Cruisers Forum
 


Join CruisersForum Today

Reply
 
Thread Tools Rate Thread Display Modes
Old 03-11-2006, 12:18   #1
Registered User
 
CARL's Avatar

Join Date: Dec 2005
Location: Guernsey channel islands.
Posts: 50
Chris, i have a Luders os 47 and am very pleased with her, previous owner went around taking about 12 yrs and wishes he was still going.The teak decks were replaced with grp in 01,in New Zealand, the upkeap in the tropics being the reason for grp and not teak . Have presently got her on dry to replace some seacocks and am struggling to get old ones out ,they are so well built in,the stern gear is all stainless steal which is unusual, but gives some idea of build ,personally i feel safe and she is real pretty , GO FOR IT. regards Carl.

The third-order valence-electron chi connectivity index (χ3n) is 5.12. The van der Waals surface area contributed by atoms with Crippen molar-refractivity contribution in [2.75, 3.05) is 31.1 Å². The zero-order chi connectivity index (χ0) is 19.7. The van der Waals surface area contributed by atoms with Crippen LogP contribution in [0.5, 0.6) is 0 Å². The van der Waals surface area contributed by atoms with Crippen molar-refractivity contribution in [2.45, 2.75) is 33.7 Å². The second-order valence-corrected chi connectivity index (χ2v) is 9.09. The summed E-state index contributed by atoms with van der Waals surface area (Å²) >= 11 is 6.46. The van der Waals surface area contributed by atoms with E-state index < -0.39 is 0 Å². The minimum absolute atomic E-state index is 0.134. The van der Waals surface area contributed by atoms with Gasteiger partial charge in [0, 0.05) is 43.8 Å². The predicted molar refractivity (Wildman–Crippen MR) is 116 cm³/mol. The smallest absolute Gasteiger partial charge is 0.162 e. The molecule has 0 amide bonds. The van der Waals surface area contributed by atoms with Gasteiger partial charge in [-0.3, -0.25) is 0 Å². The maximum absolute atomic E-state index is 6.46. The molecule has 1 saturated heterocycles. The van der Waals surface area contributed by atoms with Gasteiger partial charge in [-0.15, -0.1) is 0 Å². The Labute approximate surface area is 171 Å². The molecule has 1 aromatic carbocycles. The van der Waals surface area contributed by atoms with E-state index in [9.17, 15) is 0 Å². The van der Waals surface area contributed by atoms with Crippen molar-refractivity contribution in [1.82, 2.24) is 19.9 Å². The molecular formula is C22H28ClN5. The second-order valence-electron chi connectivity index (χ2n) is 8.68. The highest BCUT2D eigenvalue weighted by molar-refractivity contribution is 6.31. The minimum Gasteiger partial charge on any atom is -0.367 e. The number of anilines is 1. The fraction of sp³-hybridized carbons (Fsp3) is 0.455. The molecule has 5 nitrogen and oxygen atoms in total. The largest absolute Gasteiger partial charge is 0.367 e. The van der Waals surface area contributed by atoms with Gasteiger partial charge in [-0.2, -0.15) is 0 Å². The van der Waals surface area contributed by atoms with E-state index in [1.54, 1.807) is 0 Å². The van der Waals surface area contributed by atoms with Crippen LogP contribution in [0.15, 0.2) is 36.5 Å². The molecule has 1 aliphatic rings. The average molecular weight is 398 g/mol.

__________________

__________________
CARL is offline   Reply With Quote
Old 03-11-2006, 12:22   #2
Registered User
 
CARL's Avatar

Join Date: Dec 2005
Location: Guernsey channel islands.
Posts: 50
Dont know how my reply got to top of page , sorry Carl.
__________________

__________________
CARL is offline   Reply With Quote
Old 03-11-2006, 19:29   #3
Vendor
 
witzgall's Avatar

Cruisers Forum Supporter

Join Date: Oct 2006
Location: Eastern Shore, MD
Boat: Camper Nicholson 44 Ketch
Posts: 1,773
Cheoy Lee's suitable for offshore cruising?

Hi all;

1st post here, been lurking for awile.

My wife and I are in the beginning stages of searching for a cruising boat. We may end up working each year for 6-8 months, and cruising for the remainder of the year. Then perhaps after doing that for a few years, taking off for more distant ports. This would limit us to the US, Bahamas and the Carribean for the fist few years, and then ??? after that.